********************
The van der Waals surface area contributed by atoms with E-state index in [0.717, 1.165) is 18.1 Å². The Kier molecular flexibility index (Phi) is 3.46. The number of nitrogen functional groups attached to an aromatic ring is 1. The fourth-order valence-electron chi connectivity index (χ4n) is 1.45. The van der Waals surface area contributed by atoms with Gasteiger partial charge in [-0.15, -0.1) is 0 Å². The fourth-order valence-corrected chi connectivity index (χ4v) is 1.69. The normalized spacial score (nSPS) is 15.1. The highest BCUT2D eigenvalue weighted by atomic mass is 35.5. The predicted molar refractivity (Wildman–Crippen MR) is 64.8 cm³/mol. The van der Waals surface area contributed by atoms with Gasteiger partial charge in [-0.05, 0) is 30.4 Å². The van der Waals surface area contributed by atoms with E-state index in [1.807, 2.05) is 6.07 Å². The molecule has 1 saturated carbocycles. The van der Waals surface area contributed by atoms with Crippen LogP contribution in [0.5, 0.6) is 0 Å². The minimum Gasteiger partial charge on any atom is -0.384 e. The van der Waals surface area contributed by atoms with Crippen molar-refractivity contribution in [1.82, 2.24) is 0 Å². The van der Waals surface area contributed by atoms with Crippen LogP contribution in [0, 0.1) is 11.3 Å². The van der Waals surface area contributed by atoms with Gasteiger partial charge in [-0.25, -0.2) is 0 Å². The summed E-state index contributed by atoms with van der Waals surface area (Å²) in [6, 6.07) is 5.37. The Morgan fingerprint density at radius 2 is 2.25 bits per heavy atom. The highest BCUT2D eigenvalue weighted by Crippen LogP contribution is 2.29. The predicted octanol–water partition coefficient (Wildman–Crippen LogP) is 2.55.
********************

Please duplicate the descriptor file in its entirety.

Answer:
The van der Waals surface area contributed by atoms with E-state index in [0.717, 1.165) is 18.1 Å². The Kier molecular flexibility index (Phi) is 3.46. The number of nitrogen functional groups attached to an aromatic ring is 1. The fourth-order valence-electron chi connectivity index (χ4n) is 1.45. The van der Waals surface area contributed by atoms with Gasteiger partial charge in [-0.15, -0.1) is 0 Å². The fourth-order valence-corrected chi connectivity index (χ4v) is 1.69. The normalized spacial score (nSPS) is 15.1. The highest BCUT2D eigenvalue weighted by atomic mass is 35.5. The predicted molar refractivity (Wildman–Crippen MR) is 64.8 cm³/mol. The van der Waals surface area contributed by atoms with Gasteiger partial charge in [-0.05, 0) is 30.4 Å². The van der Waals surface area contributed by atoms with E-state index in [1.807, 2.05) is 6.07 Å². The molecule has 1 saturated carbocycles. The van der Waals surface area contributed by atoms with Crippen LogP contribution in [0.5, 0.6) is 0 Å². The minimum Gasteiger partial charge on any atom is -0.384 e. The van der Waals surface area contributed by atoms with Crippen molar-refractivity contribution in [1.82, 2.24) is 0 Å². The van der Waals surface area contributed by atoms with Crippen LogP contribution in [0, 0.1) is 11.3 Å². The van der Waals surface area contributed by atoms with Gasteiger partial charge in [-0.25, -0.2) is 0 Å². The summed E-state index contributed by atoms with van der Waals surface area (Å²) in [6, 6.07) is 5.37. The Morgan fingerprint density at radius 2 is 2.25 bits per heavy atom. The highest BCUT2D eigenvalue weighted by Crippen LogP contribution is 2.29. The predicted octanol–water partition coefficient (Wildman–Crippen LogP) is 2.55.